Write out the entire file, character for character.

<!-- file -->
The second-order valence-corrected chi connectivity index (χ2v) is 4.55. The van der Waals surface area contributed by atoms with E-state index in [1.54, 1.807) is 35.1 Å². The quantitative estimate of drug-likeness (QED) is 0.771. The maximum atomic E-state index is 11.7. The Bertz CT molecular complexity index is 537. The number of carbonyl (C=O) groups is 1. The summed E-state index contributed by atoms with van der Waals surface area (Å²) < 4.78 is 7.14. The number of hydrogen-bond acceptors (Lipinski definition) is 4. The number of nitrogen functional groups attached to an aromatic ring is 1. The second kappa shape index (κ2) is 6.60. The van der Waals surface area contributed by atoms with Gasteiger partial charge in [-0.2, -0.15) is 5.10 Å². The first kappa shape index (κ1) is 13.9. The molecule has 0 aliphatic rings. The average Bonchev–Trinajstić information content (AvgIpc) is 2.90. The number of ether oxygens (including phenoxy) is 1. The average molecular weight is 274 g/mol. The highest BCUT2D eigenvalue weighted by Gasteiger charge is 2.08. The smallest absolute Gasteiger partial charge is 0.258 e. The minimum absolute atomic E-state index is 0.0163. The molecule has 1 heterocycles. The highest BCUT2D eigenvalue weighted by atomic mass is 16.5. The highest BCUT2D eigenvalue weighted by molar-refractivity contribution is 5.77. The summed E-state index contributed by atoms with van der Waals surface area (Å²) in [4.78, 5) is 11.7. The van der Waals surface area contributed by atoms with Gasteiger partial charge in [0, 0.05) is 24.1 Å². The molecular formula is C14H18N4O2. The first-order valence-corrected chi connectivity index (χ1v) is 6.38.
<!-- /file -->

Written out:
The second-order valence-corrected chi connectivity index (χ2v) is 4.55. The van der Waals surface area contributed by atoms with E-state index in [1.54, 1.807) is 35.1 Å². The quantitative estimate of drug-likeness (QED) is 0.771. The maximum atomic E-state index is 11.7. The Bertz CT molecular complexity index is 537. The number of carbonyl (C=O) groups is 1. The summed E-state index contributed by atoms with van der Waals surface area (Å²) < 4.78 is 7.14. The number of hydrogen-bond acceptors (Lipinski definition) is 4. The number of nitrogen functional groups attached to an aromatic ring is 1. The second kappa shape index (κ2) is 6.60. The van der Waals surface area contributed by atoms with Gasteiger partial charge in [-0.2, -0.15) is 5.10 Å². The first kappa shape index (κ1) is 13.9. The molecule has 0 aliphatic rings. The average Bonchev–Trinajstić information content (AvgIpc) is 2.90. The number of ether oxygens (including phenoxy) is 1. The average molecular weight is 274 g/mol. The highest BCUT2D eigenvalue weighted by Gasteiger charge is 2.08. The smallest absolute Gasteiger partial charge is 0.258 e. The minimum absolute atomic E-state index is 0.0163. The molecule has 1 heterocycles. The highest BCUT2D eigenvalue weighted by atomic mass is 16.5. The highest BCUT2D eigenvalue weighted by molar-refractivity contribution is 5.77. The summed E-state index contributed by atoms with van der Waals surface area (Å²) in [4.78, 5) is 11.7. The van der Waals surface area contributed by atoms with Gasteiger partial charge in [0, 0.05) is 24.1 Å². The molecular formula is C14H18N4O2. The first-order valence-corrected chi connectivity index (χ1v) is 6.38.